Dr. Bruemmer has been working at the Kateri Memorial Hospital Centre (KMHC) for almost 23 years, and with the COVID-19 pandemic, he’s had to find ways to adapt his practice quite drastically.
“I would say, overall, there are fewer patients, but it’s very unusual from the way we usually practice, you know, standard medical practice,” he told The Eastern Door.
“I mean, you see a patient, there’s always an adage if you’re diagnosing somebody that you really need to lay your hands on them and lay your eyes on them – there’s a kind of therapeutic component to it and also a medical legal component.”
But due to strict protocol in place, that isn’t happening like it used to. Phone consultations make up for roughly 75 percent, according to the good doctor, and it is rare you will see him or his colleagues unless you absolutely need to.
“For patients that have, for instance, abdominal pain or something you just can’t figure out (over the phone), then we bring those patients in and there’s a process for that,” he said.
Blood work is another process the hospital cannot get around from a distance, and so the attending nurse practices social distancing as much as possible in that case, and wears a mask and gloves.
The crisis has kept people away from each other, forced us to wash our hands incessantly, and think long and hard about going places, the lines and potential infection, instead of just jumping in the car and doing whatever we want.
The same goes for the hospital, times 100.
“They (patients) get screened to make sure they don’t have any COVID symptoms and if they’re clear to come in – because we don’t want to contaminate the clinic setting at this point – then they’re treated like a normal exam,” he said.
“Anyone who gets through and might be potentially in contact with someone who is positive, we use what’s called PPE, personal protective equipment so we wear a gown, gloves that come up to the gown as well as a visor and stuff that you would use in this type of circumstance.”
Dr. Bruemmer’s drive is short – eight minutes from the hospital from his home in Montreal West – which undoubtedly makes him a bigger asset if he’s called on more, which he has been since the pandemic hit.
Does he fear getting infected, working in a setting that sees so many sick people, even throughout a pandemic?
“I mean, certainly, but the hospital at the moment is considered a cold site so that means that anyone who has COVID symptoms shouldn’t be coming into the hospital because we don’t want people putting the staff at risk – the doctors, the nurses – and most importantly we don’t want to put the residents at risk,” he said.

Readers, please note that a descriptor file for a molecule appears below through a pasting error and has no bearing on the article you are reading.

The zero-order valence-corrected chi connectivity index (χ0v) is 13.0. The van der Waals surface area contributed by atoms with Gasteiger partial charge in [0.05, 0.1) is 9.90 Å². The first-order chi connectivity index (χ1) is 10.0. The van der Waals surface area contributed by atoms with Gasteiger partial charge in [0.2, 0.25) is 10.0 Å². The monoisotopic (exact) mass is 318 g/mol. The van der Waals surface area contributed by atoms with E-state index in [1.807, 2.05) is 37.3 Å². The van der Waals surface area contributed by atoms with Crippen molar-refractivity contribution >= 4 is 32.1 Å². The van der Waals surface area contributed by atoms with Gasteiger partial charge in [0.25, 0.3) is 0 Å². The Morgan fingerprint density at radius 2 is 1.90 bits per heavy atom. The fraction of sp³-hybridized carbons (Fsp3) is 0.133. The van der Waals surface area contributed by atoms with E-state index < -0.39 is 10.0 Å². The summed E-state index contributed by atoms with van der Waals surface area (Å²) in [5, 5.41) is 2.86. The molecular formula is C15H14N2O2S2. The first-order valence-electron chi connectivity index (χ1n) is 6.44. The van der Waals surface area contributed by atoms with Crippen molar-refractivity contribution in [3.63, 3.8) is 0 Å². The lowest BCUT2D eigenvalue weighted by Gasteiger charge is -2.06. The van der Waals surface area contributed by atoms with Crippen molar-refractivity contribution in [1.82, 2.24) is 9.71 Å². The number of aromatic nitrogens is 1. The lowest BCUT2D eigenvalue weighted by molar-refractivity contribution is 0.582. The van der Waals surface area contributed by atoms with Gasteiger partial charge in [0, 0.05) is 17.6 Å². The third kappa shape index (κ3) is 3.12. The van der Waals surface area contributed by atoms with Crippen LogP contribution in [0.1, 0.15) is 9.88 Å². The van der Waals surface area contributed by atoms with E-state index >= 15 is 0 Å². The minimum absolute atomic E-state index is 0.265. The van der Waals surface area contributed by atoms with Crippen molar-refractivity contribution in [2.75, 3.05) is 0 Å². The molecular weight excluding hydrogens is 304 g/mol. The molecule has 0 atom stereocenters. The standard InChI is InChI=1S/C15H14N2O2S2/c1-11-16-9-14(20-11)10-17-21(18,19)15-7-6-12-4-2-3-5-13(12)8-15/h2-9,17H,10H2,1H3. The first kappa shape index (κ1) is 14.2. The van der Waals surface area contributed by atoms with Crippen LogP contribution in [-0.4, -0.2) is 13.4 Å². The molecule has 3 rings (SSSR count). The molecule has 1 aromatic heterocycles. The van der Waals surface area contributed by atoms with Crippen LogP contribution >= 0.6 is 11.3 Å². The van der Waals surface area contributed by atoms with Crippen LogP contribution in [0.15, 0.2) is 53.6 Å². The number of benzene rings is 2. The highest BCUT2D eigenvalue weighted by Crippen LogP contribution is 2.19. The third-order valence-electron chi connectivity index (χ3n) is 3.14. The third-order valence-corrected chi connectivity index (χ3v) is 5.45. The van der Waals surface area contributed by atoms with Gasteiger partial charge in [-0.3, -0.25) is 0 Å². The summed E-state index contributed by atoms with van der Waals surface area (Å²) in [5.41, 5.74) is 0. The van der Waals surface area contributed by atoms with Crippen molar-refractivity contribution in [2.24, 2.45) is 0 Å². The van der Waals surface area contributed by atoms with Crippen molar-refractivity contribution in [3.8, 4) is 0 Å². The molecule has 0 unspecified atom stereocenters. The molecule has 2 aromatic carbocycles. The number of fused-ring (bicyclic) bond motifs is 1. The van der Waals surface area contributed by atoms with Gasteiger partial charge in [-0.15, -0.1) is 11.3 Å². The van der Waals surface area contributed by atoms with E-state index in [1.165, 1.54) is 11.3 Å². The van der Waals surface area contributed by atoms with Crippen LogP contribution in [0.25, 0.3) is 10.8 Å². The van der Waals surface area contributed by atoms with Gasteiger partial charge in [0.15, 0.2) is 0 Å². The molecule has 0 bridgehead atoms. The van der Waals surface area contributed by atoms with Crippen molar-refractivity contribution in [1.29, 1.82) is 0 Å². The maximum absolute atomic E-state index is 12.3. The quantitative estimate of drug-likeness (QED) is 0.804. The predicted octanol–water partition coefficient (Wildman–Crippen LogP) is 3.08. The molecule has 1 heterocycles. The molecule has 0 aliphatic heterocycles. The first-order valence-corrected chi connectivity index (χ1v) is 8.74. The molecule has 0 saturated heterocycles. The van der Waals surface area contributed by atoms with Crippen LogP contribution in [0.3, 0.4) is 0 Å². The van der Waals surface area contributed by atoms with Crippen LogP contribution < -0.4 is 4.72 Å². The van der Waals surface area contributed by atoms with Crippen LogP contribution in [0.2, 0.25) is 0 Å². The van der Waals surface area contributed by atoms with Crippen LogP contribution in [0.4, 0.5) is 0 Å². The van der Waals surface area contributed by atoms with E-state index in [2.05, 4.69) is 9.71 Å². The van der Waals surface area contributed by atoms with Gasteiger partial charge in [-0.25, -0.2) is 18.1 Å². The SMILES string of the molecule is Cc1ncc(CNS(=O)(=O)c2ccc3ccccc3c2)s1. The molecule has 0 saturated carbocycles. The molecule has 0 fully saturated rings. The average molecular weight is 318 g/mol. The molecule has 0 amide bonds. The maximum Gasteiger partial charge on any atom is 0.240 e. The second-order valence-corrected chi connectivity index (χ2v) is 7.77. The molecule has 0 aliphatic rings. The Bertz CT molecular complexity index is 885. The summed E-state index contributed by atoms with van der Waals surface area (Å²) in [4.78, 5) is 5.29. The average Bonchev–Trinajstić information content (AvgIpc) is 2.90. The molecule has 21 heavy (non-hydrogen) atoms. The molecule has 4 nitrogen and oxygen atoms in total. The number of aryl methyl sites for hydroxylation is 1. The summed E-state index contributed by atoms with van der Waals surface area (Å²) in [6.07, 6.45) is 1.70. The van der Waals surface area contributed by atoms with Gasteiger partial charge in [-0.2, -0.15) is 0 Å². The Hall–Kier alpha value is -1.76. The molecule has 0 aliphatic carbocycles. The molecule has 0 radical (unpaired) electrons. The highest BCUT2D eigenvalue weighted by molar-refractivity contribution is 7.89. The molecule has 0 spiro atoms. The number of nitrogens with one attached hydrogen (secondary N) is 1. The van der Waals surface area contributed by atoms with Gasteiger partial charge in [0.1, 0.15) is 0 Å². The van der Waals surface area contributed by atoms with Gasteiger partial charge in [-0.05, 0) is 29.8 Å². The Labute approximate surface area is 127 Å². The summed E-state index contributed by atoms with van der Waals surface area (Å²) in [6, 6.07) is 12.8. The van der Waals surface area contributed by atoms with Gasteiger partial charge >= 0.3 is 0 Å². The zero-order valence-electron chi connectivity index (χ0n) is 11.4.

“Normally we greet our clients warmly with handshakes and so on, but now there is always a bit of trepidation – you’re treating them more carefully, but we do take precautions to make sure we don’t get sick and so we don’t transmit to anyone else,” said Dr. Bruemmer.
The Nurses’ Station
Laurie Whitebean has been a licensed practical nurse at Kateri Hospital for a little over two years, and has adapted to the new reality, both at home and at work.
“We don’t have our reports in our normal nurses’ station, we do reports in a bigger room so that we are following the social distancing practice that everyone else is,” she said.
“We all wear our masks all day if we are within two metres of the patient. This is for the patient’s protection more than it is for us. After each and every procedure that’s done, we wash our hands with soap and water.
“This is drilled into our heads along with the use of antibacterial lotion. We are designated to one floor/unit and we stay on that particular floor trying to keep any cross-contamination of any sort limited. We also have an observation assessment form that is done daily on each patient regularly along with a vital signs. This is to ensure the patient safety and health,” said Whitebean.
But even with stringent protocol, she knows there is danger.
“Like everybody else, this whole pandemic has everybody worried and on edge and I won’t lie, this is a scary time, it is scary going to work,” she said, “Because every day could be the day that somebody contracts the virus. But, this is my job and this is what I signed up for, to help others.”
Every day she tries to take a small video or pictures for the families that are unable to see each other.
As soon as she gets home, she changes her clothes and takes a shower before interacting with family members. Those clothes are kept separately from everyone else’s and washed on their own.
“Of course everyone’s missing their families. Some of the patients that are more cognitive understand what’s going on and understand that there’s no control over the practices and directives that have been put in place,” she said
“Routine is something that is consistent, needed and followed on a daily basis. We have wonderful activity workers that work closely with the patients, keeping them busy and entertained as much as possible.”
Expressing more of what is happening behind the scenes at the KMHC will help people understand things better, she hopes.
“I hope that this helps and that it brings comfort and eases some individuals’ minds,” said Whitebean. “Kateri is doing their absolute best at keeping your family members safe. If you’re worried or concerned or just need a little bit of comfort knowing that your loved ones are okay, call the nursing station and if we don’t answer your call right away someone will call you back with an update.”
Christine Jacobs is a registered nurse in Short Term Care (STC) at the KMHC.
“I feel a sense of duty, for sure, that I need to be there, but also I worry for my health and the health of my patients,” she said.
“At work, we wear masks, gloves, and we follow guidelines to prevent infection spread like hand hygiene. We have isolation protocols in STC such as wearing gowns, face shields, masks and gloves,” said Jacobs.